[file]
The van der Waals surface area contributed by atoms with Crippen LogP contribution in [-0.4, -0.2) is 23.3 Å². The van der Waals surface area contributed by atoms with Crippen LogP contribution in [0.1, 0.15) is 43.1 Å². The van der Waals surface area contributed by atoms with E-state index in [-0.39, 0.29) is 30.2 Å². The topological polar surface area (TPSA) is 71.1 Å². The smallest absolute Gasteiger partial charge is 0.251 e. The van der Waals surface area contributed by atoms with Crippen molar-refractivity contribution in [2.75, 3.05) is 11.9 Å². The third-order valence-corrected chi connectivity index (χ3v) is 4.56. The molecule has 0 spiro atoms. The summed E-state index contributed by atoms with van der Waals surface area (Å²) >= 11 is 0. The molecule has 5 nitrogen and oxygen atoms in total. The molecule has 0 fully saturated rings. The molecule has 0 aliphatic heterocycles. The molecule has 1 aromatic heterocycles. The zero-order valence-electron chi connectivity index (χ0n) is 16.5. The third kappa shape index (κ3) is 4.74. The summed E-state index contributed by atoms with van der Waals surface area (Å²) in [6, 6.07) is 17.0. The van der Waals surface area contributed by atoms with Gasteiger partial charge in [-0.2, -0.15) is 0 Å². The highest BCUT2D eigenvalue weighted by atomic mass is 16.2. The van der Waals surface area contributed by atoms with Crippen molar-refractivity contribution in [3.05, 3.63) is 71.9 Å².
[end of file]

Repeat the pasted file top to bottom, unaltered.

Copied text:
The van der Waals surface area contributed by atoms with Crippen LogP contribution in [-0.4, -0.2) is 23.3 Å². The van der Waals surface area contributed by atoms with Crippen LogP contribution in [0.1, 0.15) is 43.1 Å². The van der Waals surface area contributed by atoms with E-state index in [-0.39, 0.29) is 30.2 Å². The topological polar surface area (TPSA) is 71.1 Å². The smallest absolute Gasteiger partial charge is 0.251 e. The van der Waals surface area contributed by atoms with Crippen molar-refractivity contribution in [2.75, 3.05) is 11.9 Å². The third-order valence-corrected chi connectivity index (χ3v) is 4.56. The molecule has 0 spiro atoms. The summed E-state index contributed by atoms with van der Waals surface area (Å²) >= 11 is 0. The molecule has 5 nitrogen and oxygen atoms in total. The molecule has 0 fully saturated rings. The molecule has 0 aliphatic heterocycles. The molecule has 1 aromatic heterocycles. The zero-order valence-electron chi connectivity index (χ0n) is 16.5. The third kappa shape index (κ3) is 4.74. The summed E-state index contributed by atoms with van der Waals surface area (Å²) in [6, 6.07) is 17.0. The van der Waals surface area contributed by atoms with Gasteiger partial charge in [-0.2, -0.15) is 0 Å². The highest BCUT2D eigenvalue weighted by atomic mass is 16.2. The van der Waals surface area contributed by atoms with Crippen molar-refractivity contribution in [3.05, 3.63) is 71.9 Å².